Fundamentals on setting up your User Acceptance Testing workflow

In the last couple of weeks, we’ve given you a deeper look into the world of User Acceptance Testing. And over this period of time, we have received questions on the workflows and processes behind UAT.

It’s quite a special topic for us too, since our bug tracking- & testing software is used by a variety of people and companies helping them in their User Acceptance Testing efforts.

In today’s blog post I’d like to show you what the actual workflow of UAT looks like. From planning to executing and to analyzing your UAT efforts.

Let’s get started.
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A 6-Step Guide to Web Application Testing

More and more web applications are being developed these days. And with each line of code being written, the potential for bugs arises.

Generally speaking, the costs of fixing bugs increase exponentially the later you find them.

The Systems Sciences Institute at IBM found that “the cost to fix an error found after product release was 4 to 5 times more than one uncovered during design, and up to 100 times more than one identified in the maintenance phase”.

And a study by the University of Cambridge found that software bugs cause economic damage of $312 billion per year worldwide.

These numbers highlight the importance of finding bugs as early as possible and to thoroughly test an application before it is released.

That is where web application testing comes in. Web application testing usually consists of multiple steps that ensure that an application is fully functional and runs smoothly and securely. It is an essential part of web development and ensures that an app is running properly before its release.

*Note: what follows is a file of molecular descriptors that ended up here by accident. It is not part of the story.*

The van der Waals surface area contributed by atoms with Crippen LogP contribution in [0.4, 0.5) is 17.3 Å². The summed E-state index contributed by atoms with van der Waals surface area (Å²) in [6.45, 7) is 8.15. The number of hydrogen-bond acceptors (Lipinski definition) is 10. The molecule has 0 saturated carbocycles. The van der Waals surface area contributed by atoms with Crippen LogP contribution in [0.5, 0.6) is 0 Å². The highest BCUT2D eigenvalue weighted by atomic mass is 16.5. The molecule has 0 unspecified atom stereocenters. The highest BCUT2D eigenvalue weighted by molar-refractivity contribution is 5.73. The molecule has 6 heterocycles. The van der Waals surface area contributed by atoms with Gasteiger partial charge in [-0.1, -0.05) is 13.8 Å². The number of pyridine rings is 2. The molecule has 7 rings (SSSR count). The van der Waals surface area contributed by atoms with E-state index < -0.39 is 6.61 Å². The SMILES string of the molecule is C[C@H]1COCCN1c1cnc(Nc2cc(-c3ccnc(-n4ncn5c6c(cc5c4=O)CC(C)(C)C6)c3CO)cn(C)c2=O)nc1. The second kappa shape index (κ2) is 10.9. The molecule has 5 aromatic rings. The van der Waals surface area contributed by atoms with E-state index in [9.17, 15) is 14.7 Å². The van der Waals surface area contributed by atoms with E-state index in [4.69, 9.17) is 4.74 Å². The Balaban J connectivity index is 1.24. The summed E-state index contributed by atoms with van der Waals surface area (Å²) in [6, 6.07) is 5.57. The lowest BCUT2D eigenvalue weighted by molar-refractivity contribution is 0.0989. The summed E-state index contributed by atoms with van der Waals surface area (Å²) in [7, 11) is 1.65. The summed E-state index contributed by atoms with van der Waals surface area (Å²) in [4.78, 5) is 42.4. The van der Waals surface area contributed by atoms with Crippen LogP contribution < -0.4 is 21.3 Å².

We put together a 6-step guide, which should give you an overview of what kind of tests to run to test your app.

Let’s get started!

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People code future: The WeAreDevelopers Conference 2018

“Wherever smart people work, doors are unlocked.” – Steve Wozniak

The WeAreDevelopers conference that is taking place in Vienna right now is a world congress for developers. It’s lovingly called the “Woodstock for Developers” and this year, 8000 techies from 70 countries are roaming the conference (and the city) from May 16th to 18th.

We’re excited to tell you what has happened so far  ?

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How to design positive user experiences?

More and more brands are designing their products for positive emotions. The reason for this is simple: While brands used to ask questions like “Does this application work?” or even “Does this product work for you?”, there is one more pressing question at work when it comes to user experience. The question is: “How does our product make you feel?”

Positive associations are what makes users coming back, and brands are recognizing and designing for positive emotions.

In this article, we are exploring some ways to design positive user experiences.

Happy reading!!

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How to Use Design Thinking Principles for Your Dev Project

In 2009, Tim Brown published his now famous book “Change by Design”. His idea: Design strategies and techniques can be used at every level of business. In 2018, Design Thinking has become a methodology and is used for innovative activities by project teams around the world.